Genesis and Fonterra Ink Agreement to Reduce New Zealand’s Carbon Emissions

New Zealand’s Genesis Energy and Fonterra, the New Zealand multinational dairy co-operative owned by around 9,000 New Zealand farmers, have signed an agreement to work together on exploring the viability of biomass as a substitute for coal including the potential for a local supply chain.

The two companies have signed a Biomass Collaboration Agreement as they seek an alternative fuel source to help decarbonise their respective businesses and reduce New Zealand’s carbon emissions.

Genesis burns coal to generate electricity at its Huntly Power Station, while Fonterra uses coal to create heat for dairy processing. Genesis’ Interim Chief Executive Tracey Hickman says the agreement details the intention of both parties to further develop their relationship and explore the viability of all aspects of biomass as an alternate fuel source, including a sustainably produced local supply chain.

The agreement comes ahead of Genesis’ trial burn of biomass at Huntly, and as Fonterra undertakes its fourth sustainable fuel-switching project at plants throughout the country.

“Each of us is committed to helping achieve a sustainable future for New Zealand,” says Hickman. “Huntly will continue to provide critical back-up to the electricity system as we transition to a higher level of renewable generation, and we’re exploring whether it can do so using renewable fuel.”

Fonterra COO Fraser Whineray says it is important industries work together to help Aotearoa New Zealand meet its climate commitments.

“Decarbonisation is a vital part of the Co-op’s sustainability strategy as we work to meet the evolving expectations of New Zealanders, customers and consumers to produce some of the most emissions-efficient dairy in the world.”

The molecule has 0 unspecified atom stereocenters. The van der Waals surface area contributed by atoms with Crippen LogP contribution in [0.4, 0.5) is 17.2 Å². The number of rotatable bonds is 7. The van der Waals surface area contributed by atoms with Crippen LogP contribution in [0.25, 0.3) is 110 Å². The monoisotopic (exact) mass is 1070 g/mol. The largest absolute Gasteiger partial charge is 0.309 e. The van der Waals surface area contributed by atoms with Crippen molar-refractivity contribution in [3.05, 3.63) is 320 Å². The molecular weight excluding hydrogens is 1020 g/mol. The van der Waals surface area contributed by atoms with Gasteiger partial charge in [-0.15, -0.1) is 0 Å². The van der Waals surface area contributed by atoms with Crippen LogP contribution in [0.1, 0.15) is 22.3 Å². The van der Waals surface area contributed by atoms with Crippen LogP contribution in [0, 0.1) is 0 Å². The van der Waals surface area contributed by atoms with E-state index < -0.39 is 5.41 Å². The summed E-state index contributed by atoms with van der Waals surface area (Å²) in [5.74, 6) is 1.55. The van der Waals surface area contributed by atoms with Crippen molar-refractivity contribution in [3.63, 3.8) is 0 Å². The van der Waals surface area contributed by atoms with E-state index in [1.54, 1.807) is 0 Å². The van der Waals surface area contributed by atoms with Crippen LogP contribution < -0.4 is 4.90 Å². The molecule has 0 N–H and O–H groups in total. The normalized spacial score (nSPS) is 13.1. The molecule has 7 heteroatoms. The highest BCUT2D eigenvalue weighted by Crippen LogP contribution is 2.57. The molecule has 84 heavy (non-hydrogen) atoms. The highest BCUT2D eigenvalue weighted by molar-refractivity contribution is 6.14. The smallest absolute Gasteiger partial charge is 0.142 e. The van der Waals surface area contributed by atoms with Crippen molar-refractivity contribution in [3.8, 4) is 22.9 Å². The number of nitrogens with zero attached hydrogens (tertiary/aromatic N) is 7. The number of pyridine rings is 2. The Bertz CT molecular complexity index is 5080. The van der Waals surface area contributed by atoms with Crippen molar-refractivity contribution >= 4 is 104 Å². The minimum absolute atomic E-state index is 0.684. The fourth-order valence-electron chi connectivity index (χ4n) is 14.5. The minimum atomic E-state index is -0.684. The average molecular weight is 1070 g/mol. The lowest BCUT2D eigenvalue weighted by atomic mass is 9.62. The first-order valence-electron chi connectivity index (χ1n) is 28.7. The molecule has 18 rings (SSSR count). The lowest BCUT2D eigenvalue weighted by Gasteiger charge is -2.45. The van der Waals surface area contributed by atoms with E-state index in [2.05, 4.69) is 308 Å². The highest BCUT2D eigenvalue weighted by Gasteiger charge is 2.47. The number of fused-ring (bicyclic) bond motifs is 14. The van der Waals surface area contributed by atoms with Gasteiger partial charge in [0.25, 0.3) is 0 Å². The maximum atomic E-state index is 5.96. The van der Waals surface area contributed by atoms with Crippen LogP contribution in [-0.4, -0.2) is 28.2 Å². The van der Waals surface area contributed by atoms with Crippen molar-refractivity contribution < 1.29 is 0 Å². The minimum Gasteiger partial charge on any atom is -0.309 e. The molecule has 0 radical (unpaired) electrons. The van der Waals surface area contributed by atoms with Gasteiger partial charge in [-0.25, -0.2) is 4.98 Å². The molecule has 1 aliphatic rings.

Genesis has committed to Science Based Targets to remove 1.2 million tonnes of annual carbon emissions by 2025, from a 2020 base year, tied with limited global warming to 1.5 degrees. These targets include reducing generation emissions by 36%.

Fonterra has an aspiration to be Net Zero by 2050 with an interim target of a 30% reduction of manufacturing emissions by 2030 from a 2018 baseline. It has also committed to getting out of coal by 2037. Most of this work will be completed by 2030.

The biomass agreement, initially for a period of two years, will see the companies collaborate to share knowledge and foster innovation. The project will look to bring in other industry partners to bring opportunities and ideas to life for the greater benefit of New Zealand.

“We will act with collective responsibility for environmental sustainability and undertake strong community engagement as we explore the viability of biomass,” says Hickman.

“We know we can accelerate progress through working with others and I’m looking forward to seeing what this partnership can achieve,” says Whineray.

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